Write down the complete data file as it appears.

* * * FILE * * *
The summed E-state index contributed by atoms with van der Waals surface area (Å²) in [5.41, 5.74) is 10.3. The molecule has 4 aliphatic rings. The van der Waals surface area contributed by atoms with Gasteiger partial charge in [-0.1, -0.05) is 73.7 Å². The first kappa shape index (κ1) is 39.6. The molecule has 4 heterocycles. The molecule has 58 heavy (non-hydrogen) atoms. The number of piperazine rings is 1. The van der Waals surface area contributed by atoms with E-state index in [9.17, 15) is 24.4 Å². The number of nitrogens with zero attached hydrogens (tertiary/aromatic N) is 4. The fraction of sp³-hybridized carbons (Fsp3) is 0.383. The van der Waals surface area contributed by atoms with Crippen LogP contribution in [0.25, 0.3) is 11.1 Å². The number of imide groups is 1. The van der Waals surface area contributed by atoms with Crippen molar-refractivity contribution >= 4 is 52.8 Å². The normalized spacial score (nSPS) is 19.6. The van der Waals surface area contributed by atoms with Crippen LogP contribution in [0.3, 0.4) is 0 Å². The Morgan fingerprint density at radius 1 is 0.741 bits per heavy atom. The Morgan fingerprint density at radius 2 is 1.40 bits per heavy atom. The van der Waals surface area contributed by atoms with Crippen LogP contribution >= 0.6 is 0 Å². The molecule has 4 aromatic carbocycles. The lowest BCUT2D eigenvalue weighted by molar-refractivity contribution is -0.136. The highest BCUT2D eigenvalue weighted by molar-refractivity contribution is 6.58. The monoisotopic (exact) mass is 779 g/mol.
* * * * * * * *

The summed E-state index contributed by atoms with van der Waals surface area (Å²) in [5.41, 5.74) is 10.3. The molecule has 4 aliphatic rings. The van der Waals surface area contributed by atoms with Gasteiger partial charge in [-0.1, -0.05) is 73.7 Å². The first kappa shape index (κ1) is 39.6. The molecule has 4 heterocycles. The molecule has 58 heavy (non-hydrogen) atoms. The number of piperazine rings is 1. The van der Waals surface area contributed by atoms with E-state index in [9.17, 15) is 24.4 Å². The number of nitrogens with zero attached hydrogens (tertiary/aromatic N) is 4. The fraction of sp³-hybridized carbons (Fsp3) is 0.383. The van der Waals surface area contributed by atoms with Crippen LogP contribution in [0.25, 0.3) is 11.1 Å². The number of imide groups is 1. The van der Waals surface area contributed by atoms with Crippen molar-refractivity contribution >= 4 is 52.8 Å². The normalized spacial score (nSPS) is 19.6. The van der Waals surface area contributed by atoms with Crippen LogP contribution in [0.3, 0.4) is 0 Å². The Morgan fingerprint density at radius 1 is 0.741 bits per heavy atom. The Morgan fingerprint density at radius 2 is 1.40 bits per heavy atom. The van der Waals surface area contributed by atoms with Crippen LogP contribution >= 0.6 is 0 Å². The molecule has 4 aromatic carbocycles. The lowest BCUT2D eigenvalue weighted by molar-refractivity contribution is -0.136. The highest BCUT2D eigenvalue weighted by molar-refractivity contribution is 6.58. The monoisotopic (exact) mass is 779 g/mol.